We’ve been one week in the United States and I’ve had a few American experiences, none more than going shopping. This is not the London variety of shopping, where you pick up a cute little basket for a few things you might need for dinner that night. Or browse through a little boutique for an overpriced dress. This is the American variety of shopping, where you push a massive shopping cart through a store where everything seems to dwarf you.
I’m in Target, an American institution, when I have a disorienting experience. Everything is large and I’m pushing a cart twice my size through aisles packed with products made for what appear to be families of six big people. Worryingly, the cart is actually half full with stuff.
I am in American-mom mode, picking up sun block and a beach towel, some gifts for the Raging Bull’s fourth birthday, a pinata shaped like a butterfly, a t-shirt, a DVD, even a couple of random zucchinis and frozen waffles from the food section.
There’s not much you can’t buy at Target. It’s the kind of store I always wish for in London, but which has no equivalent. Where I live in in the UK, everything is small. To get what I find at Target would take me an entire day of frenzied shopping, zigzagging through a myriad of places that sell different things; you’d never find it under one roof like you do here in California.
So the fact is I don’t bother trying to find it. I make do without closet organizers, plastic boxes and wicker baskets. I don’t buy milk in the same place where I can buy clothes or DVDs. Is this is a bad thing? No. Is it less convenient? Yes.
The irony of my Target shopping experience is that it makes me feel less American than I ever do in the UK. Here in the United States I feel totally out of place pushing my gigantic shopping cart. I feel weird (and anxious) getting behind the wheel of a car and driving. All the things that are quintessentially American make me feel like anything but. I am an imposter here – I have the right accent, but not quite the right attitude or frame of reference anymore.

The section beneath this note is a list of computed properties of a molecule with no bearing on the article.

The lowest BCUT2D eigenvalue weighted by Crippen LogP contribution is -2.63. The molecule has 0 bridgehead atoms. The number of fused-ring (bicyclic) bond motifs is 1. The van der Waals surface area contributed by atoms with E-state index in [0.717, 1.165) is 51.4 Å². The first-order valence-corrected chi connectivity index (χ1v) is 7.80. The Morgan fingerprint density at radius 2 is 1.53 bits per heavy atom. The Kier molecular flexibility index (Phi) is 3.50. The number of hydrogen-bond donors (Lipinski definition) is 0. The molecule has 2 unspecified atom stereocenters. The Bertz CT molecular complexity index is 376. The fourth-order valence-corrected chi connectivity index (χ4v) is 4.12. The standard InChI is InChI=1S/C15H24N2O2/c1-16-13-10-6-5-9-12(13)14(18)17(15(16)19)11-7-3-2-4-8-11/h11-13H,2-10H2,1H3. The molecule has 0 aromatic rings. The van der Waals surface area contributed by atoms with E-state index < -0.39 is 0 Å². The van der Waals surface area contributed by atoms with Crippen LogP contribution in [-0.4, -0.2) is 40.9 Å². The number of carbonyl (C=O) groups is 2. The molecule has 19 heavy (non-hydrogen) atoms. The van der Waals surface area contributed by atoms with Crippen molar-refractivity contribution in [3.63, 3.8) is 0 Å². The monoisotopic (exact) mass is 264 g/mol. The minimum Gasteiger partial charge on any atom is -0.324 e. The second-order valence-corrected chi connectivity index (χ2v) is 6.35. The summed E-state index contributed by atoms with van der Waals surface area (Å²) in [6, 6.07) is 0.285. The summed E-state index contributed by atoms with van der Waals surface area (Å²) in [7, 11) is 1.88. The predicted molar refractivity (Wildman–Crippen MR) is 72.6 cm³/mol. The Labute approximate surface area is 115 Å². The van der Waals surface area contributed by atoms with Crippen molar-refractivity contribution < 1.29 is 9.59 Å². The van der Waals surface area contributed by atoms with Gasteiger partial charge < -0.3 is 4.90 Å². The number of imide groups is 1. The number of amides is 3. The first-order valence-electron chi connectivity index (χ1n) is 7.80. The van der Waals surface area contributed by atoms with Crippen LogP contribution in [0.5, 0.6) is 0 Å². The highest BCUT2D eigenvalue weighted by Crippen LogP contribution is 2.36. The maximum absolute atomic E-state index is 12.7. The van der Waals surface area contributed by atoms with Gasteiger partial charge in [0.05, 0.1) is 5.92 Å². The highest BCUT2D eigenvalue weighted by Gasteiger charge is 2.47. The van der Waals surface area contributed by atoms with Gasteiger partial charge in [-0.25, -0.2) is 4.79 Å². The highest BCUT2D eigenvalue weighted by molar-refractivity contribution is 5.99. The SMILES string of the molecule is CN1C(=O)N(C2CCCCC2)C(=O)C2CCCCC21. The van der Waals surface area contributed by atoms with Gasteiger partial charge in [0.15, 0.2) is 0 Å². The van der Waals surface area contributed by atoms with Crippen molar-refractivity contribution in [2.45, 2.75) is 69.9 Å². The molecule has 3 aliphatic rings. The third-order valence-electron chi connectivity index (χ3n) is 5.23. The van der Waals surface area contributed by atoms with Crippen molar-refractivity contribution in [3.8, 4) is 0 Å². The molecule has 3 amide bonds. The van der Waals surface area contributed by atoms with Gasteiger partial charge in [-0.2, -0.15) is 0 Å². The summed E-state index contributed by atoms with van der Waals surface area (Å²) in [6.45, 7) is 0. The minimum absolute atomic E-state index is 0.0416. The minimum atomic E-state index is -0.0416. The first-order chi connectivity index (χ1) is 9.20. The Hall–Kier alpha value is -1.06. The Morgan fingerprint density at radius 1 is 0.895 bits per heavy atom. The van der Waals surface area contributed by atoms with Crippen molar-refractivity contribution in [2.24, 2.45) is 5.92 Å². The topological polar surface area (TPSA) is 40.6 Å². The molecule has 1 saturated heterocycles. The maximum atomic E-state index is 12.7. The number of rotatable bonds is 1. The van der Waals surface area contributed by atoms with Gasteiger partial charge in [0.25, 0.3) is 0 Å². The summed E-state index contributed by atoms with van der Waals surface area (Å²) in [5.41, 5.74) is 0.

I always have this disorienting experience when I go ‘home’. I find that I’m not quite as American as I feel in London, where people hear my accent and immediately make assumptions about me. The things that make me American in the UK don’t make me American here. In fact, they make me a kind of strange hybrid.
The kids are enjoying their American summer, though. It doesn’t escape my notice that they have two homes in two different countries. They have two passports and two distinct nationalities, but one day they will have to choose. This is the choice I have avoided making for a long time – where do I want to end up, London or sunny San Diego?
The Raging Bull turned to me the other day, her milky skin already turning a golden brown. ‘I like America. It’s sunny and I like the sun. I don’t want to go back to London. I want to stay in America forever.’ Her heart-shaped mouth is a small pout as she overemphasizes ‘forever’.
I sometimes wish for the same thing. As I left Target today – my second visit in a handful of days – I buy my iced caramel macchiato from the in-store Starbucks and then head to my mom’s air-conditioned car in the gigantic parking lot. I’m getting comfortable, but I still need help parking the car.